The Atlas of Morocco: majestic mountains
The Atlas of Morocco: majestic mountains
The Moroccan Atlas is, in reality, a mountainous system that runs through the entire northwest of Africa, from Tunisia and passing through Algeria, over 2,400 kilometers. Its highest peak is Toubkal, with 4,167 meters, already in Moroccan territory. The population of the Atlas is mostly Berber, both in this country and in Algeria.
The Atlas separates the coasts of the Mediterranean Sea and the Atlantic Ocean from the Sahara desert and, in fact, is one of the factors that cause the dryness of this desert. It is divided into three main massifs: the Saharan Atlas, the Tellian Atlas, and the Moroccan or Moroccan Atlas. The latter, in turn, is subdivided into several mountain ranges:
- The Middle Atlas (maximum elevation of 3,356 meters, with the Jbel Bou Naceur)
- The High Atlas (maximum elevation of 4,167 meters, with the Toubkal)
- The Small Atlas or Anti-Atlas (maximum height of 2,712 meters, with the Amalun`Mansur)
Marrakech: starting point towards the Atlas of Morocco
From Marrakech, the Atlas Mountains, with their imposing range and snow-capped peaks, seem like an unreal scenery. However, it is enough to travel 20 km to start unforgettable excursions and discover the grandeur of the landscapes, always new, that these mountains of Morocco hide. Leaving from the southeast of Marrakech, we pass through cozy Berber villages: Aghmat, and Dar Caïd Ouriki… Then follow a road flanked by terraced gardens, along the Ourika oued, to Arhbalou, the best place to choose what you want to see among so much variety.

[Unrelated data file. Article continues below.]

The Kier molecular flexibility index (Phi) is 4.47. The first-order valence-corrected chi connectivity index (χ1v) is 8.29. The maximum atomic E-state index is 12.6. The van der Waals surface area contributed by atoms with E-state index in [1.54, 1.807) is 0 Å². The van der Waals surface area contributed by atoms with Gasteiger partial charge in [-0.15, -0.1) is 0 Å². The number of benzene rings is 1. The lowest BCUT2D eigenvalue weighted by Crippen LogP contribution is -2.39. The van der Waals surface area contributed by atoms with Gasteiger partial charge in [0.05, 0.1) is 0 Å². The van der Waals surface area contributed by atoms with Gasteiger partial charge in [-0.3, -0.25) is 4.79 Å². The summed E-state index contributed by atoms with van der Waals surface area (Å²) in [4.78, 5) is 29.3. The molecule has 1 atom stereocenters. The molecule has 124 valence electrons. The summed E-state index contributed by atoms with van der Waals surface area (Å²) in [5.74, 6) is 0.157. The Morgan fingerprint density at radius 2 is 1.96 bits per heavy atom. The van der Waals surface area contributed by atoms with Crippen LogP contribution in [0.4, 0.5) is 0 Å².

The excursion to the High Atlas, in Morocco, offers one of the most spectacular landscapes in all of Morocco. In it, some ‘travel companions’ are the palm trees on the side of the road, the limestone ravines that stretch for kilometers, the hills full of greenery that almost touch the horizon, the deep ravines cut by freshwater rivers… Here you can also watch game birds and further on, on the Tichka plateau, you can relax in one of the many hotels in the area.
Another option is to continue towards Oukaimeden (2,600 meters high), the famous winter sports resort, just 74 kilometers from Marrakech. Or, admire Setti Fatma and its centuries-old walnut trees, to bathe in the revitalizing waters of its seven waterfalls. Or (why not?) continue to Annameure, a village of the Aït Oucheg tribe, to rent mules there and climb up to Djebel Yagour, a Moroccan prehistoric sanctuary that prides itself on its 2,000 cave paintings.
To the south, 47 kilometers from Marrakech, along the Taroudannt road, in the typical little village of Asni, merchandise barter is practiced on Saturdays, the day of the souk. Continuing towards Ouirgane, the landscapes evoke North American canyons: impressive gorges lead us to Imlil, a picturesque mountain village. Excursions to the Toubkal National Park, the top of the entire Atlas of Morocco and North Africa in general, depart from here. You can reach the summit (4,165 meters) or up to 3,800 meters high, where the Tazaghaght plateau extends, a desert of stones so high that the clouds can be dominated by it.
To the east of Marrakech are the Ouzoud waterfalls, among the most spectacular in the Moroccan Atlas, where the waterfalls from more than 100 meters high. The oued Méhasseur, over which the natural bridge of Imi-n-Ifri (‘gate of the precipice’ in Berber) passes, cascades between enormous rocks, ending in the lake of the Aït-Aadel dam, in a landscape of stark red hills.
The third and last mountain range, the ‘little’ Anti Atlas, has always been the most unnoticed mountain in Morocco for tourism, but they have been gaining popularity in recent years. Although it is a bit off the beaten track, it actually offers fantastic locations, with excellent climbing sites and nooks full of peace and quiet. The pink color of the walls of Mount Tata combines perfectly with the beautiful waters that run from the mountains, an ideal place to relax away from the hustle and bustle of the city.